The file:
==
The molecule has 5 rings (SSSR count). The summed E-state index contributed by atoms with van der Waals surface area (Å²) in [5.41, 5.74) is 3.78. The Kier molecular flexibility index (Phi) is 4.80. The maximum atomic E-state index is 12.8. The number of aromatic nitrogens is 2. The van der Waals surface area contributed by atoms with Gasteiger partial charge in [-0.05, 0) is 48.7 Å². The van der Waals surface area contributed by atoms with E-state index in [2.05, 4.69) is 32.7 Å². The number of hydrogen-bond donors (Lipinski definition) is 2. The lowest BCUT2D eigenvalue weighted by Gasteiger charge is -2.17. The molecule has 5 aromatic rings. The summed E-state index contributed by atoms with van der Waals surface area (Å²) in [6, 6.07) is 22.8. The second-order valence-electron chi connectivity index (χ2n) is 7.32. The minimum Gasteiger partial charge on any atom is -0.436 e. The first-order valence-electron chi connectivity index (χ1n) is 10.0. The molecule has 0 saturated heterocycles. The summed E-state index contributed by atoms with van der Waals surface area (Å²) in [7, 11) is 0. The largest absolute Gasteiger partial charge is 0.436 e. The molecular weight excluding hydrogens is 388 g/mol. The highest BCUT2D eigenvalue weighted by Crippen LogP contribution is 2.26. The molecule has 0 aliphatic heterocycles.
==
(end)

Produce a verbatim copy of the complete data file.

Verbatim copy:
The molecule has 5 rings (SSSR count). The summed E-state index contributed by atoms with van der Waals surface area (Å²) in [5.41, 5.74) is 3.78. The Kier molecular flexibility index (Phi) is 4.80. The maximum atomic E-state index is 12.8. The number of aromatic nitrogens is 2. The van der Waals surface area contributed by atoms with Gasteiger partial charge in [-0.05, 0) is 48.7 Å². The van der Waals surface area contributed by atoms with E-state index in [2.05, 4.69) is 32.7 Å². The number of hydrogen-bond donors (Lipinski definition) is 2. The lowest BCUT2D eigenvalue weighted by Gasteiger charge is -2.17. The molecule has 5 aromatic rings. The summed E-state index contributed by atoms with van der Waals surface area (Å²) in [6, 6.07) is 22.8. The second-order valence-electron chi connectivity index (χ2n) is 7.32. The minimum Gasteiger partial charge on any atom is -0.436 e. The first-order valence-electron chi connectivity index (χ1n) is 10.0. The molecule has 0 saturated heterocycles. The summed E-state index contributed by atoms with van der Waals surface area (Å²) in [7, 11) is 0. The largest absolute Gasteiger partial charge is 0.436 e. The molecular weight excluding hydrogens is 388 g/mol. The highest BCUT2D eigenvalue weighted by Crippen LogP contribution is 2.26. The molecule has 0 aliphatic heterocycles.